3. Southern Lt Gen Nathan Bedford Forrest was slandered yet again as the originator of the Ku Klux Klan. He was not. The beginnings of the Klan are murky to say the least, but there is enough information to rule out Forrest. Many point to his nickname, “Wizard of the Saddle,” confusing it with the wizards of the KKK. There was no KKK during the War and that’s when his nickname was earned, because he was a superb rider and led a troop of cavalry that often accomplished the seemingly impossible. Forrest, like many good men in the South, was a member of the KKK for a short time, but resigned and said it had become too radical and should be abolished. Forrest spent the rest of his life working for the welfare of the freed slaves and for racial reconciliation, and was greatly beloved by blacks. D’Souza’s defamation is another example of no good deed going unpunished.

President Andrew Jackson was vilified as a Democrat and was almost demonic in the movie. He represented the repugnant Democrats (presented as a Southern party, though there were many Democrats in the North) who owned and mistreated slaves.  D’Souza’s depiction of the evils of slavery was graphic and illustrative of why slavery should have been abolished and should never rise again. Jackson, however, though imperfect, did accomplish much that was positive for his country.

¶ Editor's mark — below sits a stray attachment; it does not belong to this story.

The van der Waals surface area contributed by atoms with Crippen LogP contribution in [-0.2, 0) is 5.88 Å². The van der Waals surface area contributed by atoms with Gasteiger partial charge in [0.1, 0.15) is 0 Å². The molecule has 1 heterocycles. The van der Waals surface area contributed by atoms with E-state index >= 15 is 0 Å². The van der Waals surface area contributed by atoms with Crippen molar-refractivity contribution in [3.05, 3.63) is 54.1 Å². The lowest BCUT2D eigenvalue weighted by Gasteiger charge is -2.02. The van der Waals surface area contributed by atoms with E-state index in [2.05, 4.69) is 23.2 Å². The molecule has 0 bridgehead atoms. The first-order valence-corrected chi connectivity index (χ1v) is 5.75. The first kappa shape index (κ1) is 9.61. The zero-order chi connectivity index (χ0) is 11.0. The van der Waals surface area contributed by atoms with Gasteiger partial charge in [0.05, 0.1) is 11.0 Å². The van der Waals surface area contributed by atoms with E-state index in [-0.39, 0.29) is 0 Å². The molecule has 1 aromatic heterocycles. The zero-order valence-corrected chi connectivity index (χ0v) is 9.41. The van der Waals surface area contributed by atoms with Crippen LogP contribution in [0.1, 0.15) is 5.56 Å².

But contrary to D’Souza’s assertions, there was plenty of blame beyond the Democrats of the time. Many fortunes were made in the maritime slave trade, which originated almost exclusively from New England ports. There were zero Southern slave ships. To which political party did these wealthy investors belong? I would guess they were Whigs, a party which disbanded and re-formed in 1856 as the Republican Party. Of course this does not fit D’Souza’s narrative, which is, “Democrats: Bad; Republicans, Good.”   I say, “Not always.”